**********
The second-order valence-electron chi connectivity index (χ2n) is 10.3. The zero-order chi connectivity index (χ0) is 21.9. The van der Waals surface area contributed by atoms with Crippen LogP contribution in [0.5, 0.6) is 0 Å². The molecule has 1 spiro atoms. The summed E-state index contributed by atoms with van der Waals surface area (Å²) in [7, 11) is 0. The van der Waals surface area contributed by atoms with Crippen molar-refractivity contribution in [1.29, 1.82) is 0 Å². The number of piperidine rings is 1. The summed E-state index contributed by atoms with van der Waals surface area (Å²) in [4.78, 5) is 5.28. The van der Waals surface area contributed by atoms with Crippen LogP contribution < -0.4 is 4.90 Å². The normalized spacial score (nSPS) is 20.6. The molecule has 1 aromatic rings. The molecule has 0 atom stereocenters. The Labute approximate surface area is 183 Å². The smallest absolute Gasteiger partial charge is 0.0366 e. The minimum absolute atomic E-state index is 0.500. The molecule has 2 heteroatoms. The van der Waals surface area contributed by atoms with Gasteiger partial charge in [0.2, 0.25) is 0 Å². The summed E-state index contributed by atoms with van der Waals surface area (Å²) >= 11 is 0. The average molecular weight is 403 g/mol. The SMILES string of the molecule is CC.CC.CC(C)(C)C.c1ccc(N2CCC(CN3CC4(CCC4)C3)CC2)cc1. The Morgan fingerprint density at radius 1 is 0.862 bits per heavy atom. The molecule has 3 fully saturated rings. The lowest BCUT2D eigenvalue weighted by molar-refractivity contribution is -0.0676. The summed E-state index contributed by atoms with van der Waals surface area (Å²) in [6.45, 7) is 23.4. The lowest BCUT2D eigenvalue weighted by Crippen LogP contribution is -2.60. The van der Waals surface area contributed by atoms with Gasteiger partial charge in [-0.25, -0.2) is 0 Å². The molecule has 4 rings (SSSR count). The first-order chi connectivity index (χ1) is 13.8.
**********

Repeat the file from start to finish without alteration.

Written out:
The second-order valence-electron chi connectivity index (χ2n) is 10.3. The zero-order chi connectivity index (χ0) is 21.9. The van der Waals surface area contributed by atoms with Crippen LogP contribution in [0.5, 0.6) is 0 Å². The molecule has 1 spiro atoms. The summed E-state index contributed by atoms with van der Waals surface area (Å²) in [7, 11) is 0. The van der Waals surface area contributed by atoms with Crippen molar-refractivity contribution in [1.29, 1.82) is 0 Å². The number of piperidine rings is 1. The summed E-state index contributed by atoms with van der Waals surface area (Å²) in [4.78, 5) is 5.28. The van der Waals surface area contributed by atoms with Crippen LogP contribution < -0.4 is 4.90 Å². The normalized spacial score (nSPS) is 20.6. The molecule has 1 aromatic rings. The molecule has 0 atom stereocenters. The Labute approximate surface area is 183 Å². The smallest absolute Gasteiger partial charge is 0.0366 e. The minimum absolute atomic E-state index is 0.500. The molecule has 2 heteroatoms. The van der Waals surface area contributed by atoms with Gasteiger partial charge in [0.2, 0.25) is 0 Å². The summed E-state index contributed by atoms with van der Waals surface area (Å²) >= 11 is 0. The average molecular weight is 403 g/mol. The SMILES string of the molecule is CC.CC.CC(C)(C)C.c1ccc(N2CCC(CN3CC4(CCC4)C3)CC2)cc1. The Morgan fingerprint density at radius 1 is 0.862 bits per heavy atom. The molecule has 3 fully saturated rings. The lowest BCUT2D eigenvalue weighted by molar-refractivity contribution is -0.0676. The summed E-state index contributed by atoms with van der Waals surface area (Å²) in [6.45, 7) is 23.4. The lowest BCUT2D eigenvalue weighted by Crippen LogP contribution is -2.60. The van der Waals surface area contributed by atoms with Gasteiger partial charge in [-0.25, -0.2) is 0 Å². The molecule has 4 rings (SSSR count). The first-order chi connectivity index (χ1) is 13.8.